In this weekly segment, we review the most notable albums out each Friday and pick our album of the week. Here are this week’s releases:
Album of the Week: Lana Del Rey, Norman Fucking Rockwell!
If Lana Del Rey’s work has often felt like the definition of style over substance, then Norman Fucking Rockwell! is the album that changes it all. The pop singer-songwriter’s sixth full-length release is a record full of emotional substance – not only her best material yet, but also her bravest and most mature. Del Rey lays her soul bare on every single track here, and it feels painfully honest at times: “If you hold me without hurting me/ You’ll be the first who ever did,” she sings on ‘Cinnamon Girl’, as if whispering close to your ear, while a similar sentiment comes through on ‘Happiness is a butterfly’: “If he’s a serial killer, then what’s the worst that can happen to a girl who’s already hurt?” Producer Jack Antonoff, who has produced for the likes of Lorde, Taylor Swift, and St. Vincent in the past few years, doesn’t alter Del Rey’s sound all that much; but his subtle contributions provide the groundwork for her elegantly quiet voice to shine rather than drown in reverb as it often does, while adding instrumental embellishments here and there. It’s also Del Rey’s most musically coherent album, and at 67 minutes, rather than feeling overlong – another pop album full of filler designed for Spotify playlists – nearly every song (with the possible exception of ‘The Next Best American Record’, the weakest cut here), is impressively heart-wrenching and well-written. But Del Rey saves the best for last, a raw piano ballad with her voice front and center titled ‘hope is a dangerous thing for a woman like me to have – but I have it’, where she likens herself to Sylvia Plath, takes a stab at her critics (“They write that I’m happy, they know that I’m not”, she sings, a reference to the discourse surrounding her previous album Lust for Life), pours her heart out, and holds on to a tiny glimmer of hope – just enough to rise from the ashes, like Lady Lazarus herself.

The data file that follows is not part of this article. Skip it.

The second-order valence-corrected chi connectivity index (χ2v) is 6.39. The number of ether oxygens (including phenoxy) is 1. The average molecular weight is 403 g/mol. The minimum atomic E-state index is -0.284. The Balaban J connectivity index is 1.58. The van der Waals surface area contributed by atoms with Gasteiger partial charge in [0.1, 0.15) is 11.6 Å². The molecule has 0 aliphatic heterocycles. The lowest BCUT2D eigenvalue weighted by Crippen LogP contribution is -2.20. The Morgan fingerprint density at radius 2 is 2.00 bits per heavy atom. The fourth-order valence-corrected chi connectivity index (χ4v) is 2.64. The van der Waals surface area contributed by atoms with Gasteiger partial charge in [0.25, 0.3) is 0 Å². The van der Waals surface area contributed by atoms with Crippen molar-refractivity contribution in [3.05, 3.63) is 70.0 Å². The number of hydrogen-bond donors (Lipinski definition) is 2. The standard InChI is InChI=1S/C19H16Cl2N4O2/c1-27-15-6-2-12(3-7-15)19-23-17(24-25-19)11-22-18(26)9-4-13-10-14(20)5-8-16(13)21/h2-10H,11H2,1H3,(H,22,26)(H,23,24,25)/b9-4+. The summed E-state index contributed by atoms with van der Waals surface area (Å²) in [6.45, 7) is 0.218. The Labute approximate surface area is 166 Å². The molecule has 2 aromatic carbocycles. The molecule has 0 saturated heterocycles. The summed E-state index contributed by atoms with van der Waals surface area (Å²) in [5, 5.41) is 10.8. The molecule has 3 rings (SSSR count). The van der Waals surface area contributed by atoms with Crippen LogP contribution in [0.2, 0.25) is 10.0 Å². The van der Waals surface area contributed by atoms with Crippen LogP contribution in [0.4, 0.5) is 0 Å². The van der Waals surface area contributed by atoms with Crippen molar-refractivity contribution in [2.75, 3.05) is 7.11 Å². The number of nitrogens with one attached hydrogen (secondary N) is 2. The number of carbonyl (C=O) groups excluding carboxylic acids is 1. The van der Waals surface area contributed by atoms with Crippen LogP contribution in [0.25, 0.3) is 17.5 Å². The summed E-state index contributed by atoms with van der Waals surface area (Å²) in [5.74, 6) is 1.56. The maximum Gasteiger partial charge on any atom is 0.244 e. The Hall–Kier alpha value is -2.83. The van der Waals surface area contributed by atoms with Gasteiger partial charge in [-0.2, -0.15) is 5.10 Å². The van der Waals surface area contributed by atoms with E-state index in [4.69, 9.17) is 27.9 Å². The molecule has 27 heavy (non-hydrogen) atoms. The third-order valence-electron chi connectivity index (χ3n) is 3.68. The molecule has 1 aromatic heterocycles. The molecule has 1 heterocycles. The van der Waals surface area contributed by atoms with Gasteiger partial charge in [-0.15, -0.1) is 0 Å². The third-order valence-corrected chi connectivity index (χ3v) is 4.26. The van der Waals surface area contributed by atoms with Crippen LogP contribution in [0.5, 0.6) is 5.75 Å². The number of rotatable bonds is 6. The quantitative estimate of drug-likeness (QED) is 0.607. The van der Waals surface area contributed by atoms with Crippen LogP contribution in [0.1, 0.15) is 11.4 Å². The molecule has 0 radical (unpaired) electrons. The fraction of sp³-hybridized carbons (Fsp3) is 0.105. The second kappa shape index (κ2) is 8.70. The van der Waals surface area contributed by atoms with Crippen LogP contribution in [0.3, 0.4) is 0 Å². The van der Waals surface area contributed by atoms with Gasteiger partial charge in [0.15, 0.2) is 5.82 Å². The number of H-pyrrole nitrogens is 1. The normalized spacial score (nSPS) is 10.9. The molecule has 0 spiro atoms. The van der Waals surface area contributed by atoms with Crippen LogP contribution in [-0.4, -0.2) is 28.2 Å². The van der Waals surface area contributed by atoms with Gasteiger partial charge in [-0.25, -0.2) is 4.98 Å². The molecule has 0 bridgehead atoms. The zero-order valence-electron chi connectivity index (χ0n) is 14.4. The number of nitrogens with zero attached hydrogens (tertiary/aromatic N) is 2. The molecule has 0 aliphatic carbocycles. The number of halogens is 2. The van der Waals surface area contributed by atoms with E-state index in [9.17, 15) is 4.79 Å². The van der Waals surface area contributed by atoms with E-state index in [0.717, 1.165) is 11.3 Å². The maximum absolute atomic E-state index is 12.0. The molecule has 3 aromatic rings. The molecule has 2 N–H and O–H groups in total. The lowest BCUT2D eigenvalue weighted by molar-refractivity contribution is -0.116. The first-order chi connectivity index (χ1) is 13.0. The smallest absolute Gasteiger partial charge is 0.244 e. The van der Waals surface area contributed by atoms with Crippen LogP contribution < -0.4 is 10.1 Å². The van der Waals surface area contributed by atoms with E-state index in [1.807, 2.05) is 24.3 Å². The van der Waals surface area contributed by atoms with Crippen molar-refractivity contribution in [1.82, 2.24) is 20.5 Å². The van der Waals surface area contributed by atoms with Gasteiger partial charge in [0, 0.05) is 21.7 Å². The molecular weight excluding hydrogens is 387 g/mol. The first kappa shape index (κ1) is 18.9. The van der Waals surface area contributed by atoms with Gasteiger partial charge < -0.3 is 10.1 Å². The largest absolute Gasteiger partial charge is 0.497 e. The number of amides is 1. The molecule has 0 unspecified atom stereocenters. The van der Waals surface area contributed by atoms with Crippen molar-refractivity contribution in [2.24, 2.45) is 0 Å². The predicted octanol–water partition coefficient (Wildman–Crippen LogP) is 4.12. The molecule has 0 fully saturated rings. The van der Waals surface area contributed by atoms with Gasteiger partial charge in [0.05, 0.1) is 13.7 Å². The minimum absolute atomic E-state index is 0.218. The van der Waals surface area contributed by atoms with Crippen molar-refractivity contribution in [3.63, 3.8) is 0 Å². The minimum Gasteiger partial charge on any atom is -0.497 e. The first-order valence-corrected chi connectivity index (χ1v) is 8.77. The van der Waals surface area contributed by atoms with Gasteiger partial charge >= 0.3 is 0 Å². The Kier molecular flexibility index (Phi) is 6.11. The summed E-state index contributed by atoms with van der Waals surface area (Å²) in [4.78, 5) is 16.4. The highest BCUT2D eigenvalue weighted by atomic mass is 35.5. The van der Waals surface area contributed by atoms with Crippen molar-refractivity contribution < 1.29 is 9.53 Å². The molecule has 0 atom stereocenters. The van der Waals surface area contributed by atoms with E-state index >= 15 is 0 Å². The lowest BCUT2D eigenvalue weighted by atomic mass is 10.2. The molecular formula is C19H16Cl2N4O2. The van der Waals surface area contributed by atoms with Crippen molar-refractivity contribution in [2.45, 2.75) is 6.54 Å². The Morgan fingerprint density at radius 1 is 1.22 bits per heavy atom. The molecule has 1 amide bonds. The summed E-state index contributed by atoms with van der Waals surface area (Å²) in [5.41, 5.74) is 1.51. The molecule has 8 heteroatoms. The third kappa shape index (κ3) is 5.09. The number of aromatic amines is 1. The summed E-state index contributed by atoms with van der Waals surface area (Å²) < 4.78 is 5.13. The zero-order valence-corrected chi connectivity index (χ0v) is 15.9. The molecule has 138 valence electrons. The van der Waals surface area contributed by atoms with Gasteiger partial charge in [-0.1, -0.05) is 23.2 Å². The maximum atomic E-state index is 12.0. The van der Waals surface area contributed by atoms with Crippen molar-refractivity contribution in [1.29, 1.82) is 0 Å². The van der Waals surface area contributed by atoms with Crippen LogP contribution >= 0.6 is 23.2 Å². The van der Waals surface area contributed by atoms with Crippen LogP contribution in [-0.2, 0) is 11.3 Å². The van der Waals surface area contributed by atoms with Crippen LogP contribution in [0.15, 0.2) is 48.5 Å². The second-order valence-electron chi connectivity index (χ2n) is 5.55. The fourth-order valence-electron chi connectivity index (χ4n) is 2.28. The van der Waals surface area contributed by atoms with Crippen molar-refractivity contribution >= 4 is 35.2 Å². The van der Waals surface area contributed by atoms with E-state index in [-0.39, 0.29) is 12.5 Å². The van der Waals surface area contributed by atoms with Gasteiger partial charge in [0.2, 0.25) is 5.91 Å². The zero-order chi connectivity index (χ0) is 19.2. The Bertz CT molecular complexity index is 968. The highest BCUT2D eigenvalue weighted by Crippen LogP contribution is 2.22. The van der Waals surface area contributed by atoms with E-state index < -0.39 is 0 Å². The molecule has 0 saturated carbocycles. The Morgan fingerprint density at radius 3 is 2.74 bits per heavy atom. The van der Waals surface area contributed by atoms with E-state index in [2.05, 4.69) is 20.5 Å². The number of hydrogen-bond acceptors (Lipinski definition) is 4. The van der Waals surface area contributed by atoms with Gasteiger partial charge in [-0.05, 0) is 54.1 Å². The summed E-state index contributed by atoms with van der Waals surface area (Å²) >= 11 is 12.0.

Highlights: ‘hope is a dangerous thing for a woman like me to have – but i have it’, ‘Love song’, ‘Cinnamon Girl’, ‘How to disappear’, ‘California’, ‘the greatest’, ‘Bartender’, ‘Happiness is a butterfly’, ‘Mariners Apartment Complex’
Tool, Fear Inoculum
To match the massive hype surrounding their first new album in 13 years, Tool understandably had to make Fear Inoculum their most ambitious effort yet. Every Tool album so far has been more than an hour long, but this one clocks in at nearly 90 minutes, with most tracks being 10-minute-plus progressive metal epics. And yet, it’s somehow sadly their most disappointing album as well; although almost every song here would sound impressive on its own, in the context of the record, the band’s approach starts to grow stale, as they rehash a lot of the same ideas over and over to the point where the album becomes monotonous, frequently repetitive, and at worst, exhausting. There are certainly stand-out, solid moments here, like the track ‘Invincible’, where Maynard James Keenan express the band’s concern with staying relevant in the contemporary music scene through familiar war metaphors (“Warrior struggling to remain consequential”), or ‘7empest’, which remains hypnotically engaging throughout its 15-minute runtime. But, utilizing similar structures and themes, other tracks just aren’t exciting enough to justify their length, while the interludes don’t offer much either. Tool’s comeback feels a little bit like the latest Quentin Tarantino movie: technically masterful, characteristically aggressive (though the violence – or heaviness – is curiously watered down), featuring some undeniably virtuoso performances (drummer Danny Carey shines the most on the album) and a morbid sense of humour, but ultimately overlong and occasionally vapid.